Probably kindah like a Snowflake simulation
Made for a christmas card kindah thing.
hum / temp
(click for shitty simulation printouts)
Step cnt: Total ice:
; hum / temp
It has a whole bunch of "crystal forms". As with the turtles, the query string can mess with a bunch of parameters. This is mode=grid, ordering somewhat by interest, there is hex, tri, cross. (And block, tri2, badhex, broadhex, hibroadhex, hihex, flathex, and asymhex) These are just little lists of relative positions new ice can form. Given symmetry and that they need to ultimately adjoin on the simulation grid, there are limits.
Description of simulation
It simulates freezing-on and heat conduction on a grid. Each square on the grid has two values, temperature(T) and ice thickness(d).
The heat transferred between two squares is proportional to heat_transferred∝ΔT⋅d⋅dt/s with s the square size and dt the timestep. In the code, the timestep and square size are effectively in the constants. I didn't really go to much length with regard to accuracy at all. The ice thickness is estimated to be the average thickness between the two
The temperature goes up ∝heat_transferred/d (if thickness is uniform, it ultimately does not matter.
Air conducts heat too, to a lesser degree. Also vertical and horizontal to-air heat conduction is different. The temperature of the air is taken to be constant. (as the snowflake falls through air) The air temperature and humidity vary randomly, which is why it grows at varying rates.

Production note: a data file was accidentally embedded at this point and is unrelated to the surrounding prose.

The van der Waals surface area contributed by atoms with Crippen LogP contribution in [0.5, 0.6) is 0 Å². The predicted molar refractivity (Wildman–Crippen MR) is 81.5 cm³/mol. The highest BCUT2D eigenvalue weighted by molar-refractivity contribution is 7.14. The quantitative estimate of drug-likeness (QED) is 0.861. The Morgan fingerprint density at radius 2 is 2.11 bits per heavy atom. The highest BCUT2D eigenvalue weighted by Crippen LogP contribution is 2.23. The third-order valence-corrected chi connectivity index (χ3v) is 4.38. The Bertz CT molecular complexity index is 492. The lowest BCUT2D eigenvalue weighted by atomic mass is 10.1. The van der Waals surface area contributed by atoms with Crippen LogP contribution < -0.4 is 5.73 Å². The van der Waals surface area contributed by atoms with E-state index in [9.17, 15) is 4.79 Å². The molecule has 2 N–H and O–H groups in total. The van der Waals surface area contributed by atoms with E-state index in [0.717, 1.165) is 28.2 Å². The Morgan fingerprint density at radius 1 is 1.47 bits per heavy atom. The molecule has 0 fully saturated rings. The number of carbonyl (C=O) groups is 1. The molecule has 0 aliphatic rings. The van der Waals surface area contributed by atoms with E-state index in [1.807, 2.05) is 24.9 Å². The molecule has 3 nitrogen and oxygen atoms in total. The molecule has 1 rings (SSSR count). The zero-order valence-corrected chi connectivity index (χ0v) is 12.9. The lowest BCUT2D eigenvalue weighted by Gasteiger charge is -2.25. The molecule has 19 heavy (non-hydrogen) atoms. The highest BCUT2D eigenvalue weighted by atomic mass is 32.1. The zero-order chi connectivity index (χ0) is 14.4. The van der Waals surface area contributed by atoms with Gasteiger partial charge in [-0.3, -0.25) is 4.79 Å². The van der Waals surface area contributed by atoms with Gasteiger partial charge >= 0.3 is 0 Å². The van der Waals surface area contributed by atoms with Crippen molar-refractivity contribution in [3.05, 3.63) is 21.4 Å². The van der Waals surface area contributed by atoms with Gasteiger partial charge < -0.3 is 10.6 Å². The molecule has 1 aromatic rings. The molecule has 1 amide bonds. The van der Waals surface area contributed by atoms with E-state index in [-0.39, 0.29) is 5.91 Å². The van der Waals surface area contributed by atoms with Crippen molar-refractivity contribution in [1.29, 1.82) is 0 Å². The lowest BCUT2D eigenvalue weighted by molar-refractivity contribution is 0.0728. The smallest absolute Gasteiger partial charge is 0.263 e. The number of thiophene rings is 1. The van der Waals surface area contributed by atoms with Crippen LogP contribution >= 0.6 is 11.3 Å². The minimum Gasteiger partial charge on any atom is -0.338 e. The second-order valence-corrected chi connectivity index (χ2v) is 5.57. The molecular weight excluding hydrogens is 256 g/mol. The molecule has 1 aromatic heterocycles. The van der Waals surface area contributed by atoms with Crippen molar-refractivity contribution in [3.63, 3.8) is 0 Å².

Ice can only form at 1) where there is already ice and 2) if one of the nearby squares has more than some amount of ice. The different crystal forms are about which nearby squares.
Freezing adds heat, the amount it freezes is proportional to -humidity⋅Temperature. Limited by the temperature change due to added heat never sending the temperature above zero.
Realism of simulation
I do not know, really, i would suspect very low. I think the -humidity⋅Temperature is probably wrong. Not quite sure what it should be.
In many crystal formation cases, it might be kindah close, different directions of growth could have different affinities. Instead of heat conduction you could consider diffusion of the particles that are crystalizing.(or both)
One might even consider a local thermal equilibrium model. Possibly accurate in some cases.
One thing i have wondered for a time now, is how much you could control crystal growth. For instance when voltage controls crystal growth on the cathode. (a time-dependent voltage at the cathode might be able to have more control over the voltages across the crystal)